In Part 2 of the Cocoon's Job-Market Boot Camp, I wrote about how to put together a strong, competitive CV. What I'd like to do today is talk about the CV itself: how it should be formatted, organized, what should be included, what shouldn't be, etc.
When it comes to most of these issues, it is very hard to get clear evidence of "what works" and "what doesn't." Accordingly, I will base the suggestions I provide below the best evidence I have:
- Seemingly "consensus" views I've come across when talking about CVs with other people (other job candidates, placement directors, etc.), and
- My job-market experiences with my own CV.
If you think the suggestions I provide are incorrect, or that I've left important stuff out, please do feel free to say so!
Here, then, is what I think I've learned about writing/organizing a CV:
Formatting: Everyone I've ever talked to has advised against unnecessarily "flashy" CV formatting. The aim, I've been told, is not to have your CV's formatting stand out, but to the CV's content do the talking.
AOS: My understanding on what you should list as an AOS has always been a bit fuzzy, but I think the safest way to understand it is in terms of your area(s) of demonstrated research expertise. So, if you're a new PhD with no publications, the only area in which you have demonstrated research expertise is the area of your dissertation. Aside from that, my understanding is that you should only list other area(s) as an AOS if you have both (A) an actual publication record in the area, and (B) a reasonable claim to make that you will continue publishing in that area. In other words, you shouldn't list as an AOS things you merely "consider yourself an expert in." Aside from your dissertation area, you should only list as an AOS areas that someone looking at your CV would be likely to think to themselves, "Yes, this person has demonstrated the ability to publish in this area, and do it more than just a few times." (Am I off here?) In any case, I have heard many people say to beware of listing too many AOS, or AOS that are a "reach" (it may make you look self-deceived).
AOC: My understanding on AOC is even fuzzier, but the rule of thumb I've always been told is to list something as an AOC only if you plausibly have enough background in the area to teach an upper-level undergraduate seminar. For example, suppose you're a new graduate and do not have a research program in philosophy of science, but you took quite a few advanced philosophy of science courses in grad school (e.g. general philosophy of science, philosophy of biology, philosophy of physics, etc.). Okay then, in that case one can make a plausible case for listing that as an AOC. You can probably also list something as an AOC if you've published a few articles in the area, but don't have a long-term research program (Note: it's not exactly clear to me how long one can lean on graduate coursework, though. If you graduated a half-dozen years ago and you've never done research in phil science since grad school, can/should you still list it as an AOC? I'm inclined to think not). Finally, I have also come across a great many people who have cautioned against listing too many AOC--the claim being that it can make a candidate look either self-deceived or desperate, or both.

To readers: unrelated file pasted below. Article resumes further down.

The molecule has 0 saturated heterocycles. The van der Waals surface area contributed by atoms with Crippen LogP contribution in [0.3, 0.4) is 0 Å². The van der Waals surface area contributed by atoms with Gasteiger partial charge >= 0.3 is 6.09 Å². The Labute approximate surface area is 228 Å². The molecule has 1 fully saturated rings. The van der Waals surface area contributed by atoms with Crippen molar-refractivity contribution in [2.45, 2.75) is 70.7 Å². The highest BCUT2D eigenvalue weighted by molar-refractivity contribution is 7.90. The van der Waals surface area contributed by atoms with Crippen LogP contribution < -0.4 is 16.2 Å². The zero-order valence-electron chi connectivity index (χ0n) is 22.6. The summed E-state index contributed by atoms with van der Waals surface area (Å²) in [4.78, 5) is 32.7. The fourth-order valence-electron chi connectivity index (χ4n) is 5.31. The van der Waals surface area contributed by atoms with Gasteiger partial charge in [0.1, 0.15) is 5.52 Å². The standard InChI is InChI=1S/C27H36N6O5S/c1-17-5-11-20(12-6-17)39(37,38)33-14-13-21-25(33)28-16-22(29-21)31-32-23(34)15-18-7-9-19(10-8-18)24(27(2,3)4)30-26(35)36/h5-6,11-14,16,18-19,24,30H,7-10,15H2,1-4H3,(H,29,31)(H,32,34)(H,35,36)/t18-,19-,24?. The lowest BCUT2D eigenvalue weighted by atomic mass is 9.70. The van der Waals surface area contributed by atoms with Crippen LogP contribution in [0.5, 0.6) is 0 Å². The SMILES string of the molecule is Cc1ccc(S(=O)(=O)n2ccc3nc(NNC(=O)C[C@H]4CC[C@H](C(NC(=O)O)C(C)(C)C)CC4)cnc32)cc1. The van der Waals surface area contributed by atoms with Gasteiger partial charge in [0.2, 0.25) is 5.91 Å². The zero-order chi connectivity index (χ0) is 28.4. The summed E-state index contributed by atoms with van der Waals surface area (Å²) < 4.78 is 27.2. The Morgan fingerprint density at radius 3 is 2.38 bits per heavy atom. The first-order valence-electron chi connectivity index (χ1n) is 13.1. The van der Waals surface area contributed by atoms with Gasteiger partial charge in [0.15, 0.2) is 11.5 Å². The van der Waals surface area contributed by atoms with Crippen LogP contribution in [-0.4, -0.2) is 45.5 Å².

Employment: Skip this is you're a new graduate (or ABD). However, if you have been academically employed, list all of your positions, and list whether they are tenure-track or non-tenure-track. Don't skip this, or try to obscure the real nature of your position by omitting potentially relevant details. I learned this the hard way. Although the position that I'd been in (until accepting a TT position this year) was non-tenure-track, I initially did not put this in my CV, as my official title was simply "Assistant Professor" (not Visiting Assistant Professor, or some such). I later learned that although I was just trying to be honest and list my official title, it confused some people. You don't want to confuse search-committee members or cause them to think you're trying to hide something!
Education: You should list your PhD year (or expected graduation date), as well as your dissertation title and dissertation committee members. I have also been advised that if you are a new graduate with few/no publications, it can be a very good idea to include a brief (several sentence at most) dissertation summary just below your dissertation title--the purpose being to "put your best foot forward", drawing the search committee members' to your awesome dissertation before they get to the fact that you don't have (any/many) publications yet.
General organization of the CV: I've heard from some people that after listing your AOS/AOC, education, you may want to organize your CV according to the job-type you're applying for--for instance, research first then teaching for research jobs, but the other way around for teaching jobs. I don't know anyone who has tried this, but I will say this: I always put my research first, have been a productive researcher, and it did not seem to harm my chances at all with teaching schools (the vast majority of my interviews over the past few years were at teaching schools, including a few community colleges).